It seemed better to be in college in 2009 than to have recently graduated. The job market was the worst in recent memory, with nearly 11 percent of recent college graduates unemployed, notes Rich Williams, higher education associate of the advocacy group US PIRG.
On the other hand, new income-based repayment options kicked in for student loan borrowers with low salaries or public interest jobs. And the economic stimulus package helped low-income students with tax benefits, plus an extra $17.1 billion over two years to boost the maximum Pell Grant by about $600 to $5,350.
A new GI Bill took effect, substantially increasing benefits for veterans _ though the Veterans Affairs Administration was still struggling to process several thousand claims at year's end.
"In large part, 2009 was a turning point for federal priorities, making massive investments into financial aid programs that had been stagnant for years," Williams said.
The price: The Pell program is now expected to cost $18 billion more than anticipated over the next three years, helping fuel criticism of out-of-control spending by Obama and the Democrat-controlled Congress.
Private nonprofit colleges, which educate about 5 million students and typically charge more than public colleges, started the year deeply worried that applications would plummet. But many managed to increase financial aid even as they cut spending elsewhere and demand generally held up.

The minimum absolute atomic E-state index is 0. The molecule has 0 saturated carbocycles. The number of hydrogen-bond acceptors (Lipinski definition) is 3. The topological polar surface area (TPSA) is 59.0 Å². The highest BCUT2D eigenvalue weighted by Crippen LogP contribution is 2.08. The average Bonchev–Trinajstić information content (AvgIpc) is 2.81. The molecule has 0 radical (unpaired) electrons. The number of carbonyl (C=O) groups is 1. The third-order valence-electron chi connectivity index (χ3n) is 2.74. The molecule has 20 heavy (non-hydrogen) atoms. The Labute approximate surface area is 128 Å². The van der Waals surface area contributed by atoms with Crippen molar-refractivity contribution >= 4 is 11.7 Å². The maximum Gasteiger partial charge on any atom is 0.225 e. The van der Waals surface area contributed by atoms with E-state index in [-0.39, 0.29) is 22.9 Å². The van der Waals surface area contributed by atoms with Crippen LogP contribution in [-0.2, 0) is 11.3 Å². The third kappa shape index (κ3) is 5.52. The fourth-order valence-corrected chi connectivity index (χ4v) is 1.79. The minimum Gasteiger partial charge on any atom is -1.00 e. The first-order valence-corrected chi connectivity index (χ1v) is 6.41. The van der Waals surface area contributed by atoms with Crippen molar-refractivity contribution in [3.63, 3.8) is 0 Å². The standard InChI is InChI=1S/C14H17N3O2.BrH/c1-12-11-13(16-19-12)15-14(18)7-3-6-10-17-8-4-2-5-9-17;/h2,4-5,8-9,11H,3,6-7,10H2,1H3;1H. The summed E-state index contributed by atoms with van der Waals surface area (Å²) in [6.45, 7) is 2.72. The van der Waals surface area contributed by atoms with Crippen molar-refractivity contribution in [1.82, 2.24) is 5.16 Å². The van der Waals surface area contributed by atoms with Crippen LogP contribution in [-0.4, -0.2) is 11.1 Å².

"The notion that we would have this 'Apocalypse Now' in back-to-school 2009 simply didn't occur," said David Warren, president of the National Association of Independent Colleges and Universities.
Some experts believe the recession-driven belt-tightening will prove valuable to American colleges. For years, they've postponed tough choices.
But the nationwide campus construction boom of recent years came to a halt, as did faculty hiring. Numerous college dining halls went "trayless" to cut back on food waste. Two prominent universities, Northeastern and Hofstra, cut their football teams.
The media delighted in stories portraying a suddenly frugal Harvard cutting back on hot breakfasts for students and cookies at faculty meetings.
Colleges seemed to encourage such stories because they supported the argument it was possible to cut fat while protecting financial aid and the core student experience. But the scope of many cuts called that into question. Harvard's endowment, which kicks in one-third of the university's budget, lost around $10 billion last year, or close to 30 percent of its peak value. The university is now trimming hundreds of millions from its budget _ cuts that include spending on labs and faculty.
Iyer, a second-year student from Champaign, Ill., said the signs are unmistakable on Berkeley's campus: giant classes with few or no teaching assistants, and maintenance requests piling up. Recently, she says, a broken chalkboard fell and injured a lecturer.
"I think that's why so many people are involved (in protests)," Iyer said. "It's not some abstract bourgeois fight, the stereotypical student movement. This is something that clearly applies to everybody."